Caramelization causes important changes in foods, not only in color but also in flavor.
As no enzymes are involved in the caramelization process, it is a non-enzymatic browning reaction.
It occurs during dry heating and roasting of foods with a high concentration of carbohydrates (sugars).
Simply speaking, it is the process of removal of water from a sugar (such as sucrose or glucose) followed by isomerization and polymerization steps.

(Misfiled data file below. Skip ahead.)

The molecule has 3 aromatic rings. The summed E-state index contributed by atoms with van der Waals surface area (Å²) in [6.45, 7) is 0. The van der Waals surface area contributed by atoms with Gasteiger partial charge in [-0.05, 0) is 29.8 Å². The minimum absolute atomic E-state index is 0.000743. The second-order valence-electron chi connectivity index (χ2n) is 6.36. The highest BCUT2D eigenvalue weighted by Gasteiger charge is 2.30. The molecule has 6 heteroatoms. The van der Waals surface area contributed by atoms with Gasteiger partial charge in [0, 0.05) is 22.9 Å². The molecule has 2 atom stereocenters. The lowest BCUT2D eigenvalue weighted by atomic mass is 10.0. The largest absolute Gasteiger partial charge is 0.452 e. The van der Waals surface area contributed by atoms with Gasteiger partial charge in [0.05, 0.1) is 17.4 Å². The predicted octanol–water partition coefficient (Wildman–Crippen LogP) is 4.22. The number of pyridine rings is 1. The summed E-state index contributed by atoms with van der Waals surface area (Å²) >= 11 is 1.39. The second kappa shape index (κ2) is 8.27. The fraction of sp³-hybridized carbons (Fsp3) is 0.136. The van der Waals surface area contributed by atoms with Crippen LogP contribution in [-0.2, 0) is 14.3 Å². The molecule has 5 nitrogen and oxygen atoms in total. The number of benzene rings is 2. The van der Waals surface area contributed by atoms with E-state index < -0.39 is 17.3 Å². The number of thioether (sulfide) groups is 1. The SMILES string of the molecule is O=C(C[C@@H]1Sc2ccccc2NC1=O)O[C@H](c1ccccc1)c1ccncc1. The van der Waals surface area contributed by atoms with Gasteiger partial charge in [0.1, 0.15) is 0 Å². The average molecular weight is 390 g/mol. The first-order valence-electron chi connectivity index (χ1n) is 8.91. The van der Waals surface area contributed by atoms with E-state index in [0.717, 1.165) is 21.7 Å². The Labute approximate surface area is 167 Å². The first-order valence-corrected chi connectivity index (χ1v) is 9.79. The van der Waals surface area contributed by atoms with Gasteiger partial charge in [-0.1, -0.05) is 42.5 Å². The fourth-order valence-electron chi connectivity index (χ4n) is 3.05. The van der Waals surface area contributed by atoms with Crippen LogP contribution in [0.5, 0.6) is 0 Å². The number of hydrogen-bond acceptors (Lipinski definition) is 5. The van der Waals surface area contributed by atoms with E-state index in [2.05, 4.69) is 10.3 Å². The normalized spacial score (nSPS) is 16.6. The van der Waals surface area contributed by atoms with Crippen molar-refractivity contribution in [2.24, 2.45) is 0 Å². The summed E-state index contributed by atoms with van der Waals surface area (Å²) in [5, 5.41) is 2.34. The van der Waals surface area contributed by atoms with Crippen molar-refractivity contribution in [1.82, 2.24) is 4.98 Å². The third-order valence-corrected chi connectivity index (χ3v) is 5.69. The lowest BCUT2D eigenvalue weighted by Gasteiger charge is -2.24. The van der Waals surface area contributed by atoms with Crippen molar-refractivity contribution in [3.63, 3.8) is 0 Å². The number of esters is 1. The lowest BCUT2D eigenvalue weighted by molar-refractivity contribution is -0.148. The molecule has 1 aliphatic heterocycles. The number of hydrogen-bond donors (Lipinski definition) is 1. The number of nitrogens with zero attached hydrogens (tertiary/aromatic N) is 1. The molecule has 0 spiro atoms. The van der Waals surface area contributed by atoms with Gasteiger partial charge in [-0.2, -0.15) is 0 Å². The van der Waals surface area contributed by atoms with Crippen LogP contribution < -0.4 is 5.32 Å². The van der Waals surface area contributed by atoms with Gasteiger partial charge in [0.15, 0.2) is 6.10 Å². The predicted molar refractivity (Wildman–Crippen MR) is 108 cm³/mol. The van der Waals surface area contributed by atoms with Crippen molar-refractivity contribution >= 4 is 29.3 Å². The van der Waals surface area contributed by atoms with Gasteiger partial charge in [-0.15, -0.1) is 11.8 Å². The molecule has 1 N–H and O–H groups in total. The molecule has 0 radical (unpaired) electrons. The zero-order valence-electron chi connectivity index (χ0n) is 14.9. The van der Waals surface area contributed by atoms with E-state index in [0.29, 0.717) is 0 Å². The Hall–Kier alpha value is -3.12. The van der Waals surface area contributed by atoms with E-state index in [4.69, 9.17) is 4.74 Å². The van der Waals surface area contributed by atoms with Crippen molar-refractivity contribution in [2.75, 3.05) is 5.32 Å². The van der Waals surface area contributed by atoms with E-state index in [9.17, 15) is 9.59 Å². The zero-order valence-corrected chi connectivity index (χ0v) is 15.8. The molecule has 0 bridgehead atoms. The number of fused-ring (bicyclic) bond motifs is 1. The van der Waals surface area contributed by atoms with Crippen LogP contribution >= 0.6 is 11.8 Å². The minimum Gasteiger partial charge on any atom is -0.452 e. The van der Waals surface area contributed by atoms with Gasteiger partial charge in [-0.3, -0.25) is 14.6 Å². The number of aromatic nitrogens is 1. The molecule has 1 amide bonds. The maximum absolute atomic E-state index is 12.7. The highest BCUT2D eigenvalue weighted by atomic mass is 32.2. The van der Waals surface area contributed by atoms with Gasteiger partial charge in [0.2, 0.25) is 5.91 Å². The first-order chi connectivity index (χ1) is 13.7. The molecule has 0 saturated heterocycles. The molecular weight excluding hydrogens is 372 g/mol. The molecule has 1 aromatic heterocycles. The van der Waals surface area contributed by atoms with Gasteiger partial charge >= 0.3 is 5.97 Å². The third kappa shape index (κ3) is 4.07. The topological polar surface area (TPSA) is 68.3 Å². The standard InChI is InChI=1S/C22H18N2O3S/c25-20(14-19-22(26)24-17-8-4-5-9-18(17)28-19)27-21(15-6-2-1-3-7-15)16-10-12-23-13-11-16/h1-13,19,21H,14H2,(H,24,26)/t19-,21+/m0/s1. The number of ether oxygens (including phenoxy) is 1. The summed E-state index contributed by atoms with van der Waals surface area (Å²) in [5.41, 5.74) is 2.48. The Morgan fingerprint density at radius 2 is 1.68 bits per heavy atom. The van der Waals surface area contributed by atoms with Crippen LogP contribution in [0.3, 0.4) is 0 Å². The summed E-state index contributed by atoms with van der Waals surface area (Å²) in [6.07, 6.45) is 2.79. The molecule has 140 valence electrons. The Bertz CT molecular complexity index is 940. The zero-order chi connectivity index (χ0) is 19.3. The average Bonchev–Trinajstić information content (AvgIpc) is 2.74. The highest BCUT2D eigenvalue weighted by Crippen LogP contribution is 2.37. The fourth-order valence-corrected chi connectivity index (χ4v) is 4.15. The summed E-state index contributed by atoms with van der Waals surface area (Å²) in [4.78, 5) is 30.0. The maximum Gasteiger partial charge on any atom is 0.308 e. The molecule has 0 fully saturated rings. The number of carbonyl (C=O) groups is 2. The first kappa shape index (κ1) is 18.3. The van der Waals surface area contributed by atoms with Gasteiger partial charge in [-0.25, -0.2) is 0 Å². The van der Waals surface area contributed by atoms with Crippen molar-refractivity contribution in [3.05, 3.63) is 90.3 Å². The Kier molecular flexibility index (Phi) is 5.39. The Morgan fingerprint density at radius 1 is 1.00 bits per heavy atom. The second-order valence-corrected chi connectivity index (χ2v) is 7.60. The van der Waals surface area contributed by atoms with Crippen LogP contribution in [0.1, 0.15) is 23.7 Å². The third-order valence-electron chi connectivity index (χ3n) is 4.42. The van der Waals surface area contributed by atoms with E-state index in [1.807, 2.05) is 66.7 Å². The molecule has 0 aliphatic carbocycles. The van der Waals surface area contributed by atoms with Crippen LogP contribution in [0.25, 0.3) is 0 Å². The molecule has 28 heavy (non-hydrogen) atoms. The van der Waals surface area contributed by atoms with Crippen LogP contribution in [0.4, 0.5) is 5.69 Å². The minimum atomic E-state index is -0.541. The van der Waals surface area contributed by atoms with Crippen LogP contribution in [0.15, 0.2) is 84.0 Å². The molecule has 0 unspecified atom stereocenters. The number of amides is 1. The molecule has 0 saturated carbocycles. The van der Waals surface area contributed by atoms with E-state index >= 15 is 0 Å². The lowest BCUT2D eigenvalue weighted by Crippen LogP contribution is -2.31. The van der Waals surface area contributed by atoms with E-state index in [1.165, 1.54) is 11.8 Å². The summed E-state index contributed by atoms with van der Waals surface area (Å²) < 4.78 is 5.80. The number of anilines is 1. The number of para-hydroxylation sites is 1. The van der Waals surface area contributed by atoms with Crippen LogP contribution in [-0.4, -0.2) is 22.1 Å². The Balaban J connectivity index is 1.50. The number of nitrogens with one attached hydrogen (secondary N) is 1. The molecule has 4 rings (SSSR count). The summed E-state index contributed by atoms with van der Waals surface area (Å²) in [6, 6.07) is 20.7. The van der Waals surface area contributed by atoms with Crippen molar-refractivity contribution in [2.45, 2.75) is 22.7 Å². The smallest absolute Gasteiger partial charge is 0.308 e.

In reality, the caramelization process is a complex series of chemical reactions, which is still poorly understood.
Caramelization is the browning of sugars. The browning of sautéed vegetables and the golden color of the bread crust are forms of caramelization.
Gelatinization occurs when starches absorb water and swell. This is a major principle in the thickening of sauces and in the production of bread and pastries.
Acids inhibit gelatinization. A sauce thickened with flour or starch will be thinner if it contains acid.